Here in the UK, we have said goodbye to Winter and spring is upon us, bringing with it longer days, the hope of better weather and for many a renewed vigour. However, is this the case for those that are grieving? Does spring signal the end of a darker period of mourning or can the changing seasons be worse for those that are grieving? We look at how the seasons can affect grief, and strategies to help you cope.
Grief and the Seasons
Even for people not dealing with the loss of a loved one, the changing seasons can profoundly affect our mood, motivation, and general happiness. Seasonal Affective Disorder (SAD) is a type of depression that is linked to the seasons, also referred to as ‘Winter Depression’. SAD is thought to be caused by shorter days and lower exposure to sunlight in the UK during the winter months, resulting in changes to hormone levels including serotonin and melatonin that influence mood and sleep respectively. People that suffer from SAD usually start to feel better when spring arrives, and the feelings don’t tend to resurface until the clocks go forward and winter approaches.
However, does grief affect people that are grieving worse in the winter? Of course, there is no absolute; every one that grieves will do so differently. The timing of death, the relationship to the person that has died, the suddenness of the death, and how an individual personally handles their grief will all contribute to how the process evolves. Particularly, an individual’s outlook on the situation will influence what affect the changing seasons have.
Whereas many people will be feeling more hopeful as spring approaches the case for those grieving can be murkier. Spring is traditionally a time of rebirth and regeneration, which can present a challenge for those that are grieving. The thought of starting afresh, creating new memories without the person that has died, trying new hobbies, or building new relationships can feel like a betrayal. As such spring can bring an increase in feelings of grief. It is important to understand that it is ok to carry on, to start a new chapter without the deceased while also honouring their memory.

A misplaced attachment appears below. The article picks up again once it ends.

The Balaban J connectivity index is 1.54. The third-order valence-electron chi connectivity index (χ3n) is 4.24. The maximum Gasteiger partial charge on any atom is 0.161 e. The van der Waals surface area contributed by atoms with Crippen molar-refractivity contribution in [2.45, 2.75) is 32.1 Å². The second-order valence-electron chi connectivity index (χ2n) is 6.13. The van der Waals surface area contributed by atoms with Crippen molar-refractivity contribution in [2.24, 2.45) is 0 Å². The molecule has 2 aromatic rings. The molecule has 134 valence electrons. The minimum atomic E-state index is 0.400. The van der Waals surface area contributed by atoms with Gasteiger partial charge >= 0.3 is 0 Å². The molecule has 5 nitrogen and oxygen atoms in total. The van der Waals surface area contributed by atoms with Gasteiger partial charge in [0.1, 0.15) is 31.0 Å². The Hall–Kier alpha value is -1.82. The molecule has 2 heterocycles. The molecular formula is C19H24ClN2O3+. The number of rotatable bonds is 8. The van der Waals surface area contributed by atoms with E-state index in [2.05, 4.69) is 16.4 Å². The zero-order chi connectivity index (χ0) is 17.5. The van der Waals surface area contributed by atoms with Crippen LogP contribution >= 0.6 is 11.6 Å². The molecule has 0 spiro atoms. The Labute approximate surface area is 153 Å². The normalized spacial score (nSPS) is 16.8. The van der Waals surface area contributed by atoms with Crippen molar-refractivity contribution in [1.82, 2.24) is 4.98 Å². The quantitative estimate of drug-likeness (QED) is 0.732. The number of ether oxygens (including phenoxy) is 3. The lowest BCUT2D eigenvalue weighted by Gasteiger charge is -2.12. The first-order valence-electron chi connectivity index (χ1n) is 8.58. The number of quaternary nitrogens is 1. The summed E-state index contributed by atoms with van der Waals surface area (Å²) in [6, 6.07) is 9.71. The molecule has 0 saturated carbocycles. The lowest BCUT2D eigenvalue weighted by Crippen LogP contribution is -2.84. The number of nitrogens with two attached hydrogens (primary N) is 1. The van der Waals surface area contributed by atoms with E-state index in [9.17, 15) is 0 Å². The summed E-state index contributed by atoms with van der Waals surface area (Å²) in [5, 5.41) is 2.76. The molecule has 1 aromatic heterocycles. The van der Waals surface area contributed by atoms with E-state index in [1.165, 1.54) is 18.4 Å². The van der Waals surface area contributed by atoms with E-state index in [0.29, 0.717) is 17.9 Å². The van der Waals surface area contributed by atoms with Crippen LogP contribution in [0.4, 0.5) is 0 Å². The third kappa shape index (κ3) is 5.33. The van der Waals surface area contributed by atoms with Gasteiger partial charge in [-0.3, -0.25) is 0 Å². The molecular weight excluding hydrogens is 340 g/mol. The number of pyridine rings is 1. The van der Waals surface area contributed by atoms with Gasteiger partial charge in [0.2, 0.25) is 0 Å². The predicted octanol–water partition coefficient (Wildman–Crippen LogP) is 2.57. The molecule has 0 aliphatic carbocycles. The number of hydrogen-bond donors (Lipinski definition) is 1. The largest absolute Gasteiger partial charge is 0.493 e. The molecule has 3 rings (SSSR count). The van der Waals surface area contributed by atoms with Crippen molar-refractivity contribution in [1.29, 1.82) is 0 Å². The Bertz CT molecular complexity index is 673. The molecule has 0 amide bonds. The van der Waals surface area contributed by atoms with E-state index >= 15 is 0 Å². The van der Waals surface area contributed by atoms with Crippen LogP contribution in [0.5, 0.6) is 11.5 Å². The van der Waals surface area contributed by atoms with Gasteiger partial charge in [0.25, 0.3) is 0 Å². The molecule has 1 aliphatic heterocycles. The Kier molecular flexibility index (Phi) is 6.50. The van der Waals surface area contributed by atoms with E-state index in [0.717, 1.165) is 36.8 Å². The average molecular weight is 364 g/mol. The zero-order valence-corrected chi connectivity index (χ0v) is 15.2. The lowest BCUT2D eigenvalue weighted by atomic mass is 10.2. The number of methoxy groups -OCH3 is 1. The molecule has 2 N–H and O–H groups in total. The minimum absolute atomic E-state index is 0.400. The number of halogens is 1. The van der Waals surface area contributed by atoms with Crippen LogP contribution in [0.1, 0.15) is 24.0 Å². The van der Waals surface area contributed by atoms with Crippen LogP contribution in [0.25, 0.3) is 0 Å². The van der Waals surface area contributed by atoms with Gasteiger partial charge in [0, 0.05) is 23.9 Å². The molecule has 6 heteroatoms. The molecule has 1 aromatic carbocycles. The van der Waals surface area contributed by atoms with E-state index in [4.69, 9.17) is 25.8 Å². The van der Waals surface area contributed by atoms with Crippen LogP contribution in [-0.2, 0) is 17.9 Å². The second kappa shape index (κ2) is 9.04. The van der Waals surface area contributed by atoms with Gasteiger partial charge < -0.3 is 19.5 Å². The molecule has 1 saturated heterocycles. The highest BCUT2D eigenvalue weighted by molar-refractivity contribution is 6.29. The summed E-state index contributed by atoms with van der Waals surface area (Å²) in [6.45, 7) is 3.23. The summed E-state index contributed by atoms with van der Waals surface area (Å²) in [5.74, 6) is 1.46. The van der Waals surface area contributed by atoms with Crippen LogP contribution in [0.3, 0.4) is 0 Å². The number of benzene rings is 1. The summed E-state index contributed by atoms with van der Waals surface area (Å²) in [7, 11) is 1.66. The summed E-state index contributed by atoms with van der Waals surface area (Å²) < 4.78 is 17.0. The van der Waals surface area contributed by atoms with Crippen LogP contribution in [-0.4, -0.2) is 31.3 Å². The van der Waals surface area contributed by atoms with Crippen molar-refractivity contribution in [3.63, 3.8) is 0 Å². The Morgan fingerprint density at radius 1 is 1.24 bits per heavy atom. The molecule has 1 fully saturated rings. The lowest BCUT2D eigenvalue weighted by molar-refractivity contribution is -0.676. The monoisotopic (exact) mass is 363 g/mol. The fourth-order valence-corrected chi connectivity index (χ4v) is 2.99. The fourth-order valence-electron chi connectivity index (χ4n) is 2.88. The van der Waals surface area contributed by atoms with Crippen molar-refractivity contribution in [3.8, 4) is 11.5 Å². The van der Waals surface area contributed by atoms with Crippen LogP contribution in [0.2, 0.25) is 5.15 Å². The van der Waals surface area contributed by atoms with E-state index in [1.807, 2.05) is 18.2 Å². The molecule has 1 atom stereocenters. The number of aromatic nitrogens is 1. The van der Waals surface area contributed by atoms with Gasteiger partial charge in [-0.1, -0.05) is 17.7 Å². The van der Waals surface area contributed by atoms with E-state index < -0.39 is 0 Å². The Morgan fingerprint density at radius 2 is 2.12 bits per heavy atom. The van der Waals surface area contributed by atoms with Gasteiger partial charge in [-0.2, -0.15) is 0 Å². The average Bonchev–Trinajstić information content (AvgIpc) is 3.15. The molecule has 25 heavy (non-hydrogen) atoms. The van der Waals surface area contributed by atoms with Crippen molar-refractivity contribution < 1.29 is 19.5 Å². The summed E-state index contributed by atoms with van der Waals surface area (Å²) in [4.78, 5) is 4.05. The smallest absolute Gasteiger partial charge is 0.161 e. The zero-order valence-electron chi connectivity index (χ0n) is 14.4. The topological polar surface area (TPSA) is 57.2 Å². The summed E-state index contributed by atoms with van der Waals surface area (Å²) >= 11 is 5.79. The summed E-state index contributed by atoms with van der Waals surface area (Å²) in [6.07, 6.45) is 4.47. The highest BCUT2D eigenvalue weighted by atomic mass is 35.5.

Spring can be a great time to do something special in memory of your loved one. For example, planting a flower or vegetable garden to nurture and watch flourish over the coming months. Whether at home, at an allotment, or even at your loved one’s grave if permitted, watching the seeds that you have planted grow can be a lovely way to connect with your memories of the person that has died.
Grieving in Summer
Summer is like spring in that the whole world appears to be enjoying long days, holidays, fun and laughter. Just because the sun is shining doesn’t necessarily mean that the world is a bright and happy place for a person that is grieving. You may also find that your support network lessens as people spend time doing other activities. As with any other time of the year, your experience will be unique to you, and you may indeed find that your grief is easier to deal with during the summer months.